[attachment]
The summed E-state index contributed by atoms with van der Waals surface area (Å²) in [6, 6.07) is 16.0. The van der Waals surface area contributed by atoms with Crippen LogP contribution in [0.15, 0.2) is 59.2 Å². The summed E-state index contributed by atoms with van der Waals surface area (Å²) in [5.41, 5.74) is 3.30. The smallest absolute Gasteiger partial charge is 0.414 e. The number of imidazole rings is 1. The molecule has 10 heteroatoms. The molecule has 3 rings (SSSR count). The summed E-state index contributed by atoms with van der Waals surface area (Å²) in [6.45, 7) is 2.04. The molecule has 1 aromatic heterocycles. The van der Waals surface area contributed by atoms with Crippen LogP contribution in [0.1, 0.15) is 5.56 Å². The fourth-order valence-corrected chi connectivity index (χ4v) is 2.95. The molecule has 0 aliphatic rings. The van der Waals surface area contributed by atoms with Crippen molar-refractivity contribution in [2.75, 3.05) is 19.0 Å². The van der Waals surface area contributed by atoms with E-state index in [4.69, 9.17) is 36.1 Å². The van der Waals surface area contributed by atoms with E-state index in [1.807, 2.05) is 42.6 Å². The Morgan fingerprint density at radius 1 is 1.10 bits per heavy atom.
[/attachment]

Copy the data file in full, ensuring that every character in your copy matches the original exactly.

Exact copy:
The summed E-state index contributed by atoms with van der Waals surface area (Å²) in [6, 6.07) is 16.0. The van der Waals surface area contributed by atoms with Crippen LogP contribution in [0.15, 0.2) is 59.2 Å². The summed E-state index contributed by atoms with van der Waals surface area (Å²) in [5.41, 5.74) is 3.30. The smallest absolute Gasteiger partial charge is 0.414 e. The number of imidazole rings is 1. The molecule has 10 heteroatoms. The molecule has 3 rings (SSSR count). The summed E-state index contributed by atoms with van der Waals surface area (Å²) in [6.45, 7) is 2.04. The molecule has 1 aromatic heterocycles. The van der Waals surface area contributed by atoms with Crippen LogP contribution in [0.1, 0.15) is 5.56 Å². The fourth-order valence-corrected chi connectivity index (χ4v) is 2.95. The molecule has 0 aliphatic rings. The van der Waals surface area contributed by atoms with Crippen molar-refractivity contribution in [2.75, 3.05) is 19.0 Å². The van der Waals surface area contributed by atoms with E-state index in [4.69, 9.17) is 36.1 Å². The van der Waals surface area contributed by atoms with E-state index in [1.807, 2.05) is 42.6 Å². The Morgan fingerprint density at radius 1 is 1.10 bits per heavy atom.